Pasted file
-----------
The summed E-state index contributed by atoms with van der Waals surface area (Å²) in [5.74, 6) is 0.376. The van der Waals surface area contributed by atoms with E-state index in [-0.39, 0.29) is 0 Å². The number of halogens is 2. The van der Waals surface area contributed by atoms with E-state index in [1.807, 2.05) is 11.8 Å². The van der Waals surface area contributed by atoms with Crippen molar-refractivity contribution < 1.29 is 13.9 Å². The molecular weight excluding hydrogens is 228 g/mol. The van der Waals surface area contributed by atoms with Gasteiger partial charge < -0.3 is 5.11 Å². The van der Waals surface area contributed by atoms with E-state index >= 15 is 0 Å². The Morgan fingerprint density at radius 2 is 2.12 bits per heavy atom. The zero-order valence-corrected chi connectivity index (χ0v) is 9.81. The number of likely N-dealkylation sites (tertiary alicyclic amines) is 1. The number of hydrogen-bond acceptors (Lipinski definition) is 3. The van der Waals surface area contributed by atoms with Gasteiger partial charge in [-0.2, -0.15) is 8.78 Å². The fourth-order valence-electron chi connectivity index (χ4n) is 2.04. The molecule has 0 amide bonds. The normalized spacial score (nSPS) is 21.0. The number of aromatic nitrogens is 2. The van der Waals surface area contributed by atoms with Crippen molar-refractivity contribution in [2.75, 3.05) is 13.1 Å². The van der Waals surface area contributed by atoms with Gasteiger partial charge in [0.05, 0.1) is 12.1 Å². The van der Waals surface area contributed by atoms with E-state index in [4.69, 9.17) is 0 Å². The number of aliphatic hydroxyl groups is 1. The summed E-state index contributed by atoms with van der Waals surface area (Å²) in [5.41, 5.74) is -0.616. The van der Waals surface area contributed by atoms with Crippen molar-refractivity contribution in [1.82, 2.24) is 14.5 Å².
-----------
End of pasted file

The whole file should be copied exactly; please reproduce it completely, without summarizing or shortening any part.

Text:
The summed E-state index contributed by atoms with van der Waals surface area (Å²) in [5.74, 6) is 0.376. The van der Waals surface area contributed by atoms with E-state index in [-0.39, 0.29) is 0 Å². The number of halogens is 2. The van der Waals surface area contributed by atoms with E-state index in [1.807, 2.05) is 11.8 Å². The van der Waals surface area contributed by atoms with Crippen molar-refractivity contribution < 1.29 is 13.9 Å². The molecular weight excluding hydrogens is 228 g/mol. The van der Waals surface area contributed by atoms with Gasteiger partial charge < -0.3 is 5.11 Å². The van der Waals surface area contributed by atoms with E-state index >= 15 is 0 Å². The Morgan fingerprint density at radius 2 is 2.12 bits per heavy atom. The zero-order valence-corrected chi connectivity index (χ0v) is 9.81. The number of likely N-dealkylation sites (tertiary alicyclic amines) is 1. The number of hydrogen-bond acceptors (Lipinski definition) is 3. The van der Waals surface area contributed by atoms with Gasteiger partial charge in [-0.2, -0.15) is 8.78 Å². The fourth-order valence-electron chi connectivity index (χ4n) is 2.04. The molecule has 0 amide bonds. The normalized spacial score (nSPS) is 21.0. The number of aromatic nitrogens is 2. The van der Waals surface area contributed by atoms with Crippen molar-refractivity contribution in [2.75, 3.05) is 13.1 Å². The van der Waals surface area contributed by atoms with Gasteiger partial charge in [0.05, 0.1) is 12.1 Å². The van der Waals surface area contributed by atoms with E-state index in [4.69, 9.17) is 0 Å². The number of aliphatic hydroxyl groups is 1. The summed E-state index contributed by atoms with van der Waals surface area (Å²) in [5.41, 5.74) is -0.616. The van der Waals surface area contributed by atoms with Crippen molar-refractivity contribution in [1.82, 2.24) is 14.5 Å².